Tuesday, 24 December 2019

men would be silent and women would shed tears

Far more complex and nuanced that the Western internet slang that we used to invoking—LOL, ROFLMAO, etc.—though more sophisticated translations are to be found of even these basic expressions like ptdr, pété de rire, that is broken from laughter, Chinese speakers have adopted some of the conventions of Hanyu Pinyin (the official Romanization system for Mandarin—see also) as text messaging shorthand.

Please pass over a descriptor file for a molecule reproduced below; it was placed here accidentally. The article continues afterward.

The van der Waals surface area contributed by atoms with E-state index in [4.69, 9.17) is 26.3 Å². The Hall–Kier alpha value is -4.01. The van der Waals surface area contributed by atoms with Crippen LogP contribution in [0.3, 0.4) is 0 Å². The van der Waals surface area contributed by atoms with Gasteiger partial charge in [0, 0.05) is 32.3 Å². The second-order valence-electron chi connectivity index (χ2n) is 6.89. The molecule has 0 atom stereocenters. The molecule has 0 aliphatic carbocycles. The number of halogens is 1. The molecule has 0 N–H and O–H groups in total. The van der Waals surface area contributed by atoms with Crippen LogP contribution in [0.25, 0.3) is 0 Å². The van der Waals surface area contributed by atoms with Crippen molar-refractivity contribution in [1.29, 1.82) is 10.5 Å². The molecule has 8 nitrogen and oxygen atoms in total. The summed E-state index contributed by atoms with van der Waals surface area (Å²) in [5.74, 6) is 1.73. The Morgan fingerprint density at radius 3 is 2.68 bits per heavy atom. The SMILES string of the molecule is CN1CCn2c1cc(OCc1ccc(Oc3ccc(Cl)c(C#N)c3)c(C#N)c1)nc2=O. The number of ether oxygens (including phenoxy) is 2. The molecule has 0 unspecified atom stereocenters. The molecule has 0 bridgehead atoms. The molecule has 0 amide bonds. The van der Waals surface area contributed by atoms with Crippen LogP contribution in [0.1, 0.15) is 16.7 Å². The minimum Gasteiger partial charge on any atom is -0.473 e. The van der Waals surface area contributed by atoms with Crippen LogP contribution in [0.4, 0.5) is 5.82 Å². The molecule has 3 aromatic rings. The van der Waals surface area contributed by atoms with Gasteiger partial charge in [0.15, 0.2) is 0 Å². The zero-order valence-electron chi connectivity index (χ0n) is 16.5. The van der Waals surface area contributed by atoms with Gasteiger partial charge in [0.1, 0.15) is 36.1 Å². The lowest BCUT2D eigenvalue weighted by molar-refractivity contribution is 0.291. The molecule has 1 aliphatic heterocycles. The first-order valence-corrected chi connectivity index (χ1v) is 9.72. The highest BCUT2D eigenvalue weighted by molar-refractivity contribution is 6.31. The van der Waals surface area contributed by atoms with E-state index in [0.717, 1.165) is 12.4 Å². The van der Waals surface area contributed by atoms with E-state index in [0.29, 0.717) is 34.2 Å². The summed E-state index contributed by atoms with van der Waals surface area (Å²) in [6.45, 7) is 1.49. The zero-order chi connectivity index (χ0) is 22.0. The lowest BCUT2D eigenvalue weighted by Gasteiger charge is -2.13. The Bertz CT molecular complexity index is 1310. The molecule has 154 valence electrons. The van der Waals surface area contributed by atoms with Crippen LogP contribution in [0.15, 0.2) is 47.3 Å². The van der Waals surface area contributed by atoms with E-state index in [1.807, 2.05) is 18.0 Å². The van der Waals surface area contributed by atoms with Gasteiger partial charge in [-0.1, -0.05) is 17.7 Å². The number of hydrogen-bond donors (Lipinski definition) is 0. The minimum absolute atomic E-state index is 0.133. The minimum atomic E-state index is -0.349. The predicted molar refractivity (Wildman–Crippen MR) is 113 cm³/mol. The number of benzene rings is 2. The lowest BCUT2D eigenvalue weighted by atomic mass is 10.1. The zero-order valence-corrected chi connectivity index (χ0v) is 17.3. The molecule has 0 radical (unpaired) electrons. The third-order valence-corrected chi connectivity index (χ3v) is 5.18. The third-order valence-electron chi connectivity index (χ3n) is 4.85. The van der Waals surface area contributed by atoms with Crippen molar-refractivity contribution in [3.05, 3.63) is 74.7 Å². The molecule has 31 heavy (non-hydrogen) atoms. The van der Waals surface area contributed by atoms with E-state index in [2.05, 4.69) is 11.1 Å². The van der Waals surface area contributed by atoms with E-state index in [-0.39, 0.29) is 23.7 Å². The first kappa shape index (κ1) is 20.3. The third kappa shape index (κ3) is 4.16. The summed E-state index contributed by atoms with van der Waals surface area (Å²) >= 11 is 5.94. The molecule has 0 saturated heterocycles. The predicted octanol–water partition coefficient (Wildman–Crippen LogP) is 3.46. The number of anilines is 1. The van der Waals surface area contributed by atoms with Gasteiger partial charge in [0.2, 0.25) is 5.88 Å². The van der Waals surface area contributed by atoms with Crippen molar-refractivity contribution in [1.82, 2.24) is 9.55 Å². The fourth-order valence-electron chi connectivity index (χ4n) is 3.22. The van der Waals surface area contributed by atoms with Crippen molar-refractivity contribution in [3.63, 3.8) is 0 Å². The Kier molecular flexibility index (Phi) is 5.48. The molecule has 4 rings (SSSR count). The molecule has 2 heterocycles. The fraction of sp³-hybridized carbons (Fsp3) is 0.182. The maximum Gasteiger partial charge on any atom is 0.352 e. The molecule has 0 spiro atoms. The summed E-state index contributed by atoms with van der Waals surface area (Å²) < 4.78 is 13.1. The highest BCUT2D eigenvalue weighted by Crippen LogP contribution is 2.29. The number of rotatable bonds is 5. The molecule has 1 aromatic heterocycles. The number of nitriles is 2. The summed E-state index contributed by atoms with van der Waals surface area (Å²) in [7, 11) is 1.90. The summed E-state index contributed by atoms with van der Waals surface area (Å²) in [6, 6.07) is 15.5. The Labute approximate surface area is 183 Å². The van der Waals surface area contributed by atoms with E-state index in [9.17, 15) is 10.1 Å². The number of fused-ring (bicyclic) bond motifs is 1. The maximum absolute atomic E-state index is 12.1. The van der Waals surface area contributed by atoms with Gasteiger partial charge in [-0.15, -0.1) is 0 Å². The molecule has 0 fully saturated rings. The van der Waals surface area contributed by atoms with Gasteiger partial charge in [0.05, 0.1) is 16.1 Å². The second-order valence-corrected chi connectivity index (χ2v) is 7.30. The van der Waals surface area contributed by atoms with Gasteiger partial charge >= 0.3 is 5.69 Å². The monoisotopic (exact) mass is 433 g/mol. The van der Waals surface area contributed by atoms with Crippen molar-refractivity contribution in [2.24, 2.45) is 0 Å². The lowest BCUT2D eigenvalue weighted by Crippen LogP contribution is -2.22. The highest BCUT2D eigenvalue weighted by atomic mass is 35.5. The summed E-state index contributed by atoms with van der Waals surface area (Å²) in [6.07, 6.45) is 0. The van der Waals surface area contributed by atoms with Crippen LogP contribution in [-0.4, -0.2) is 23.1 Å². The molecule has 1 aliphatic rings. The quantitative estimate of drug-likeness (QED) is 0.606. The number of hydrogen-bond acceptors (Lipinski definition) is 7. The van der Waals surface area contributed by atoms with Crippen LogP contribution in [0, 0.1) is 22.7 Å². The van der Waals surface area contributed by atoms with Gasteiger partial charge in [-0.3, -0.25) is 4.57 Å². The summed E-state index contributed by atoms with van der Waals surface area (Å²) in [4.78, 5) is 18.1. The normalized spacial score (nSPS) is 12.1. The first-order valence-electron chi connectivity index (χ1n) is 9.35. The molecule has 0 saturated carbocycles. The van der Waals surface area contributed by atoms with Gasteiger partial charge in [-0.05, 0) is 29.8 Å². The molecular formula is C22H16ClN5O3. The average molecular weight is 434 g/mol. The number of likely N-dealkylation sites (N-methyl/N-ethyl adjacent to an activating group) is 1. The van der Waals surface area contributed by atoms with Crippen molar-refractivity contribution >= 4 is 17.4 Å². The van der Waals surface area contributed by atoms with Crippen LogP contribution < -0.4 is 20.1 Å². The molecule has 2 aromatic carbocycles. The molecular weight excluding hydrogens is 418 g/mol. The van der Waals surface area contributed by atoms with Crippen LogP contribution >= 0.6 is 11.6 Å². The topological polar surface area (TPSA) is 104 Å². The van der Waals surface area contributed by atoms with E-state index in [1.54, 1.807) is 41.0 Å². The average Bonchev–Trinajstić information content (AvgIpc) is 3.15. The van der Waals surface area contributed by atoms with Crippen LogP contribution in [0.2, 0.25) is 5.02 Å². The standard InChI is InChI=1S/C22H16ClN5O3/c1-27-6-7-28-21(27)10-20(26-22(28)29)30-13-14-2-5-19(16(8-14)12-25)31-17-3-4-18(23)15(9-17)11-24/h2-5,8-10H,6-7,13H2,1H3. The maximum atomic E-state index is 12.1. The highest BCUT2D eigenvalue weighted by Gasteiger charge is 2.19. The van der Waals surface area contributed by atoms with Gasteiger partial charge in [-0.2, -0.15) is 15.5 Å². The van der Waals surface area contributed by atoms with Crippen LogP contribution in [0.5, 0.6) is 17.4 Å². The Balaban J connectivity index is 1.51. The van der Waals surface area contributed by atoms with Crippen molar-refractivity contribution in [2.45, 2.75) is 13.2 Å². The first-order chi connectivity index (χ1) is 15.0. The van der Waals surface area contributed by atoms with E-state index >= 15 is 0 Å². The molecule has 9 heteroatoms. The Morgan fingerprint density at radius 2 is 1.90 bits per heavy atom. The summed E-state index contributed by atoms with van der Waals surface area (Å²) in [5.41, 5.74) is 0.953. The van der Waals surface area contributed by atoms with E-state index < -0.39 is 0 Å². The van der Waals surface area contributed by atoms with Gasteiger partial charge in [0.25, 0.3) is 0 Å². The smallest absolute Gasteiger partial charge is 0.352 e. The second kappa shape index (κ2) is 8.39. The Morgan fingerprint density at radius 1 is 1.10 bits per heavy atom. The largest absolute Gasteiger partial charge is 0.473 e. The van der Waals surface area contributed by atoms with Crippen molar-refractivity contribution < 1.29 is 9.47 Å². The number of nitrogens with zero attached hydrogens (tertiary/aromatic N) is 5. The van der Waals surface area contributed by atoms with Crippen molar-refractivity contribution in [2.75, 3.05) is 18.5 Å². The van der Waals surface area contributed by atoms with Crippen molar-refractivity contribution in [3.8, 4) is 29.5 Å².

This use is not restricted to simple abbreviations however but as homographic initialisms of rather elaborate set phrases (chengyu) and stock epithets, like the title nánmònǚlèi or nmnl (男默女泪, “men would be silent and women would shed tears [to see it]. I would equate it to being able to telegraph thtc, am I right? Tell me about it [Let it stamp wrinkles in her brow of youth, / With cadent tears fret channels in her checks, / Turn all her mother’s pains and benefits / To laughter and contempt, that she may feel / How sharper than a serpent’s tooth it is / ] To have a thankless child! Another common one is rjbc—rénjiānbùchāi, 人艰不拆 short for human life is [already] so tough, you shouldn’t subject it to further [trials] or sqsj—shānqióngshuǐjìn, 山穷水尽 the end of hills and rivers, to be up to one’s neck, to be totally exhausted. Incidentally, the Mandarin slang equivalent of the LOL that we started with is xswl—xiào sǐ wǒ le 笑死我, making me laugh myself to death.